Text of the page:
It is also likely that women don't return to architecture after having children (or just leave) because they don't see a path to success in the industry. Since there aren't very many women and people of color who are architects they may lack the role models and connections one needs to get ahead in a competitive industry. No matter how good you are at your job, you still need your potential and progress to be recognized by those higher above you, and often it is easier to recognize potential in people who remind us of ourselves. Architects also need to attract clients; discrimination may make it more difficult for women and people of color to secure contracts from clients who are more willing to trust white men with their projects. 

Of course, women and people of color deal with sexism and racism in every industry, but the combination of discrimination, low pay, long hours, and high investment contributes to architecture being a particularly difficult industry to survive in if you are not a white man. 

The bigger issue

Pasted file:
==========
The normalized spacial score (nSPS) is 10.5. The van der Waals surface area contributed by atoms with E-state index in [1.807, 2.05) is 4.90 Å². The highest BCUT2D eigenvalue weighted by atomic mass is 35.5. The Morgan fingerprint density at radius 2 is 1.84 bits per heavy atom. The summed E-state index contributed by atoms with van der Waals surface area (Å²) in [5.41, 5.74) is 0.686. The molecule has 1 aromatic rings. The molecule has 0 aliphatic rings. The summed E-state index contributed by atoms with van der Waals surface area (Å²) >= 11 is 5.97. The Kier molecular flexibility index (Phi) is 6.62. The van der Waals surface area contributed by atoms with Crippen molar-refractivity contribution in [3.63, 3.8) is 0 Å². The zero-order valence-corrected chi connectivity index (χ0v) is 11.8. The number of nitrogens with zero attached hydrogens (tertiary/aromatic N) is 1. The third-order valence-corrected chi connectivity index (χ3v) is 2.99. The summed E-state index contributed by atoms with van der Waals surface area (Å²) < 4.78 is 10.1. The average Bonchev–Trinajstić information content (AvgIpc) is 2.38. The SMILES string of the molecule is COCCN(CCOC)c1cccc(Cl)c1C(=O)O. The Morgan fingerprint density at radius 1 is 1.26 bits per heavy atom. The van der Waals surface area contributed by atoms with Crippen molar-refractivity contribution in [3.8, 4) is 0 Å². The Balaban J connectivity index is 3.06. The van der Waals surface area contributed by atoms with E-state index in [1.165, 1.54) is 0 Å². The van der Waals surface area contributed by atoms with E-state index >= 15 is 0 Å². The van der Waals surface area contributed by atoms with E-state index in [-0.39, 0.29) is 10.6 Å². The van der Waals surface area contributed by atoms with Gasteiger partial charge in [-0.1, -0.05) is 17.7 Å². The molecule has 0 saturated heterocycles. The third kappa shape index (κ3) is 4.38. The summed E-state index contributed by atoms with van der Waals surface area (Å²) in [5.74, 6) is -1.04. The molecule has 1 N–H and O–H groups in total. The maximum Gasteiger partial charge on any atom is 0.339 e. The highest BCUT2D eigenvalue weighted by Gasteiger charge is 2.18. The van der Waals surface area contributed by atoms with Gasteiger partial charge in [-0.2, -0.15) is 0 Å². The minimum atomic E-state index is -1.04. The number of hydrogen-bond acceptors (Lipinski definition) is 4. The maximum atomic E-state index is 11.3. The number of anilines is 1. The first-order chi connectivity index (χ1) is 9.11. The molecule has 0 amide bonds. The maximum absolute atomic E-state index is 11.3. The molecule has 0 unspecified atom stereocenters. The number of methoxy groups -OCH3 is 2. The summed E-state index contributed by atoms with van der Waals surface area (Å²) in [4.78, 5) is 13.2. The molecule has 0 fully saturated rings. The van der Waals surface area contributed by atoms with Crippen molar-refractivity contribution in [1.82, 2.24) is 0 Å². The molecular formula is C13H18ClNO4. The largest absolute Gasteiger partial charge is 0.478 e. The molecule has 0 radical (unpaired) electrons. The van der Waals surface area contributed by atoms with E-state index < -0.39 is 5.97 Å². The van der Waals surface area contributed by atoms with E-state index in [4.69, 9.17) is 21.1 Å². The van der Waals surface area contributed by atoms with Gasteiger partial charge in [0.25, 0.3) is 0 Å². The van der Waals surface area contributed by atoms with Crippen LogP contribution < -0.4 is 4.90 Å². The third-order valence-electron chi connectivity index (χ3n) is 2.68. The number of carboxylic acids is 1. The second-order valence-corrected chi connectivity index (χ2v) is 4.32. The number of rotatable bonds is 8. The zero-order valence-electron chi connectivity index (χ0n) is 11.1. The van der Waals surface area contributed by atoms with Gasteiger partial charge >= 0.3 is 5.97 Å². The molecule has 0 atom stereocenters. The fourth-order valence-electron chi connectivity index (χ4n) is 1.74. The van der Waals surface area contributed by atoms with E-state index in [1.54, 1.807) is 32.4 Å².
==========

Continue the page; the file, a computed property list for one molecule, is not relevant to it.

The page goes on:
Architecture schools and professional organizations have been working to figure out ways to diversify the industry. Traditionally, architecture has always been an elite profession for the rich, so it stands to reason that it would be one of the slower industries to become more diverse. But we should also be looking towards architecture as a cautionary tale. As the price of college increases for everyone and students take out more student loans, and more companies save money by turning entry level positions into internships, more working and middle class people could be priced out of professional industries. If all education gets longer and more expensive and starts to look more like architecture education, will we return to a time where women and people of color find it harder to get ahead?